It's as if it were their own money
By TIBOR R. MACHAN
Freedom News Service
When the House of Representatives voted recently to eliminate the federal estate tax (something the Senate probably will not support), liberal Democrats reportedly objected that "it was immoral to add to the nation’s record-setting debt to benefit those at the economic pinnacle" (The New York Times, 6/19/03).
Such objections reveal just what those offering them think about the wealth of this nation – that it belongs to the government which then decides who is to benefit from it, and who is not. As if eliminating a tax amounted to giving something to people, providing them with a benefit, instead of stopping taking things from them that belongs to them in the first place.
Relatives to whom a business or some other source of wealth had been left by now deceased persons are forced to pay estate taxes. The wealth had been left to these relatives, but in order for the relatives to receive what they were given they must first pay a huge sum to the government. This is extortion, plain and simple – "You’ll get what someone else freely gave you provided you first pay us not to send you to jail or fine you." That is how the mob behaves – "You get to run your business provided you pay us not to burn it down."
Liberal Democrats think, however, that the wealth never belonged to those who left it to their relatives but belonged to the government that permitted it to be held and used by the bequeathors. So, the issues for liberal Democrats is, should the government continue to permit the wealth to be held and used by the relatives provided they pay some kind of fee or rent.
That is exactly the thinking behind what monarchs did when they sold everyone on the idea that a country belonged to them and those working there were their serfs, with the products these "serfs" created belonging to the monarch as well. So, a quarter of millennia after the American founders dispatched monarchy, the system is back again, along with its economy of mercantilism. Liberal Democrats, as well as those to their left, really believe that government owns us and our work and we only get to keep some of this if the government deems that suitable to its purposes.
Unfortunately, while liberal Democrats are avid supporters of such mercantilism, Republicans aren’t quite opposed to it either. After all, when it comes to their own various pet projects, Republicans are not above treating our assets and incomes as their own disposable wealth. Just look at the perks Republicans attach to various bills they believe will pass, sending these to their constituents in the full spirit of wealth redistribution. Thus when they do not quite like the degree of extortion liberal Democrats favor, they have no moral arguments to offer against it. Thus we get Speaker Dennis Hastert intone with this kind of muddled thinking in response to the liberal democrats’ opposition to eliminating the estate tax: "This isn’t just for rich people, this is for everybody who shares in the American dream. ... We need to pass this piece of legislation, so we can keep this American heritage of families working, of families creating wealth, of families creating businesses."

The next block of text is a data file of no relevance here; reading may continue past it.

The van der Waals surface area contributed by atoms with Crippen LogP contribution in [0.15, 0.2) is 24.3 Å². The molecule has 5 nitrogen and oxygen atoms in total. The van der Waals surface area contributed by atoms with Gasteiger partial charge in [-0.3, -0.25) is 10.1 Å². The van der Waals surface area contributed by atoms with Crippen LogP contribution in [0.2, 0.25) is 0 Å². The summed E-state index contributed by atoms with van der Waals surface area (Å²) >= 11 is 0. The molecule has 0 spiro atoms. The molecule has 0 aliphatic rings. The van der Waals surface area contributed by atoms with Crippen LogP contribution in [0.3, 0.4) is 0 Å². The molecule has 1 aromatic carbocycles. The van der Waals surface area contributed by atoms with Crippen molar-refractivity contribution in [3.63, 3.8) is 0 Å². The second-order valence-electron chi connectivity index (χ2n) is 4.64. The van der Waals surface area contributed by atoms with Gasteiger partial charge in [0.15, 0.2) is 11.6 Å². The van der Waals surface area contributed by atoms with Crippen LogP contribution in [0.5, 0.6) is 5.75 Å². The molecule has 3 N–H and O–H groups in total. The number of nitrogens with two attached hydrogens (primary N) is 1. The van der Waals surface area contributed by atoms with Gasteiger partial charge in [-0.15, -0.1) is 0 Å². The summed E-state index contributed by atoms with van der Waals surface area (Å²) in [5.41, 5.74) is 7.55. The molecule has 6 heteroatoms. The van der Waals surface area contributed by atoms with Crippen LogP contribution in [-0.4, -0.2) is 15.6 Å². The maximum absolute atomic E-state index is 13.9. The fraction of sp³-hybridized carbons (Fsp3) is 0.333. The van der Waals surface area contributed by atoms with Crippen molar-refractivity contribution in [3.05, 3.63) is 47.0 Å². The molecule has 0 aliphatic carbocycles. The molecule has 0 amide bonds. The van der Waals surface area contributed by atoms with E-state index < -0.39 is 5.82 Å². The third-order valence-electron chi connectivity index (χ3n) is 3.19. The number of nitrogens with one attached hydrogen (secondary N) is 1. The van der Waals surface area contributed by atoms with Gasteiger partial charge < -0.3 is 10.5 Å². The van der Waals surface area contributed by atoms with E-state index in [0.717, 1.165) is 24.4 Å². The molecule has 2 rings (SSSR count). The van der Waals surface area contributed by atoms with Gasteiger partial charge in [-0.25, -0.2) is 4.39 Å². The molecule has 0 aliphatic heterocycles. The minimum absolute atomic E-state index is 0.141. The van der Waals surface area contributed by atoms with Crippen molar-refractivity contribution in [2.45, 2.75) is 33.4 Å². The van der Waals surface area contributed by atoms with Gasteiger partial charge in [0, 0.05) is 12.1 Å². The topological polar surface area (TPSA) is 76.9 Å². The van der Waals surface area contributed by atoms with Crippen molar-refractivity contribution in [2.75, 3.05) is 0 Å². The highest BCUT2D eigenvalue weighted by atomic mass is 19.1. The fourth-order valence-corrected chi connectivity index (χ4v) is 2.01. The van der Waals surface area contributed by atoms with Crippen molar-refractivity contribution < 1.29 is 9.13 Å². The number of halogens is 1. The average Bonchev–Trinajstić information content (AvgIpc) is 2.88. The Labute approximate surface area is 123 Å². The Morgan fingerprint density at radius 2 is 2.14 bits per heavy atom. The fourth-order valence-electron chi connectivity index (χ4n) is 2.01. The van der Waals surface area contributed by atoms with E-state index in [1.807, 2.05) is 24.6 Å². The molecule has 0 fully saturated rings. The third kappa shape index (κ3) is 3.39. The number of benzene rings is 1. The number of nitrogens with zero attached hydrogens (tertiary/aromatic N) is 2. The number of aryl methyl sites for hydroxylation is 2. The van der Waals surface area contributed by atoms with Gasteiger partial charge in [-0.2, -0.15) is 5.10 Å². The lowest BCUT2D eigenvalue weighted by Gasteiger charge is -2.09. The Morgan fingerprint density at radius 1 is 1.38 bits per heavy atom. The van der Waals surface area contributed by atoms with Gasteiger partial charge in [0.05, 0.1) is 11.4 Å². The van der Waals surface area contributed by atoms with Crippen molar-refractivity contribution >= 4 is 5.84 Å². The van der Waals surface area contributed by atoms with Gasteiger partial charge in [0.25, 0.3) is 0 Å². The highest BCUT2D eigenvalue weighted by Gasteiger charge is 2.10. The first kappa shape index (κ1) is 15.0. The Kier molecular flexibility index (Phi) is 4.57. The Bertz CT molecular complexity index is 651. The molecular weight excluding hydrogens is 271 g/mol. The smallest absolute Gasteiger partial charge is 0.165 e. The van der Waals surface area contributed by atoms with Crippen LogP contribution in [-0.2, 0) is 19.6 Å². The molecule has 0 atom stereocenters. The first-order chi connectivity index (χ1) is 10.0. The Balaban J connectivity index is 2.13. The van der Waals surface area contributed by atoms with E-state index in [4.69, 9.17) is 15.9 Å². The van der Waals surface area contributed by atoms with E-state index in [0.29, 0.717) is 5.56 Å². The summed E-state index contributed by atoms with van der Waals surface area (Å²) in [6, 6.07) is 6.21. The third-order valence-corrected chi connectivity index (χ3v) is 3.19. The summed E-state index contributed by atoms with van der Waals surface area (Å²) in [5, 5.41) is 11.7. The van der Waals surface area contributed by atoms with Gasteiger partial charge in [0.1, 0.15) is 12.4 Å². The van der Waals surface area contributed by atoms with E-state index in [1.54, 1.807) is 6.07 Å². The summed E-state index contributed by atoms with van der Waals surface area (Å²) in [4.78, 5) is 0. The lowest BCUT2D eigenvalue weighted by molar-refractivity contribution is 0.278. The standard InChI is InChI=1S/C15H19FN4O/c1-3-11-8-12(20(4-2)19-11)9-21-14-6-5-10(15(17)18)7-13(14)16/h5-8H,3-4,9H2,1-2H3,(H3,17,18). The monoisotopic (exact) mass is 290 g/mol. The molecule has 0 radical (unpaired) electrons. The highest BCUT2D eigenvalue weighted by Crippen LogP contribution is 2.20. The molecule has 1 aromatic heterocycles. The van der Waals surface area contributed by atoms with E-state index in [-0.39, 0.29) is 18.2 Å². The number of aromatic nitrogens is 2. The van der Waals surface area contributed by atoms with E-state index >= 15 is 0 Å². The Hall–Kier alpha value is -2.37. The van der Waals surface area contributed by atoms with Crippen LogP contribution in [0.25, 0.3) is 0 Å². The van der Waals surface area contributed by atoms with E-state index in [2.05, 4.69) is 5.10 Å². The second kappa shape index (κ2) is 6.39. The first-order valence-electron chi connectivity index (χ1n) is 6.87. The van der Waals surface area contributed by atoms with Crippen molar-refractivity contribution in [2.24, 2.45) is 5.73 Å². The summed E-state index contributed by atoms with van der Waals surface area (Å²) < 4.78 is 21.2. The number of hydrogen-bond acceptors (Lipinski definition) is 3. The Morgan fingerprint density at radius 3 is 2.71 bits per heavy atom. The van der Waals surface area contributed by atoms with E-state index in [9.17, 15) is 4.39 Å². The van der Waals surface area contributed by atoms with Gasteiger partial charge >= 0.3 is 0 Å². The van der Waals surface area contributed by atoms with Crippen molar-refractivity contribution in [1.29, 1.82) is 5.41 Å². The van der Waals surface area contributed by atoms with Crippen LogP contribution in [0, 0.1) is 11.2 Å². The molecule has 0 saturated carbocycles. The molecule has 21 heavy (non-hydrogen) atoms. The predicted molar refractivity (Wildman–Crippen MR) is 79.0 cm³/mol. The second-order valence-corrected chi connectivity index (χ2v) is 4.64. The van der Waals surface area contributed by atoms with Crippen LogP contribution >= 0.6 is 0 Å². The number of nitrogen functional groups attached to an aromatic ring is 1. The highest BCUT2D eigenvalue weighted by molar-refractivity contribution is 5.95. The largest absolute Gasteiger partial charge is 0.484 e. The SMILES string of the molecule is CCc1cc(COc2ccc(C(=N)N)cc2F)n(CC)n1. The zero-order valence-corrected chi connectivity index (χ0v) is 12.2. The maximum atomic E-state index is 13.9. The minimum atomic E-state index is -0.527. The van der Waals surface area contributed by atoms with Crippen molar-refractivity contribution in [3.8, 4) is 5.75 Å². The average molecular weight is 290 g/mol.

Never mind about the rights of those relatives to receive what they were given free and clear by the deceased. Never mind the immorality of taking anything at all from them as booty. Never mind that what the government confiscates is loot and doesn’t belong to it. Why? Because saying such things would cut the Republicans off the booty, too.
So, instead we get the old line of defense of free trade and free enterprise and freedom in general, namely that such freedom is good for the country, not that everyone has a right to it. Because saying so would concede that it is these individuals who have the first right to say what happens to their wealth, not the politicians.
In other words, Republicans do not want to acknowledge any more than liberal Democrats that American citizens have a right to their assets and products. They only claim that it would be more efficient to leave them to hold and manage those assets and products on behalf of the country.
Ayn Rand, the most passionate defender of the free society in recent times, noted that when you compromise on the principle of liberty, you eventually have to cave in to the demands of those who do not believe in liberty. You have no principled defense of your position and so it continues being eroded, slowly but surely.
That is just what the Republicans are showing us when they give wimpy objections to the liberal Democrats who would just as soon confiscate everyone’s wealth if they could and manage the country according to their own personal vision, never mind the diverse yet often perfectly valid visions of the individuals who own that wealth in the first place.
Tibor Machan is a professor of business ethics and Western Civilization at Chapman University in Orange, Calif., and author of "The Passion for Liberty" (Rowman & Littlefield). He advises Freedom Communications, parent company of this newspaper. E-mail him at Machan@chapman.edu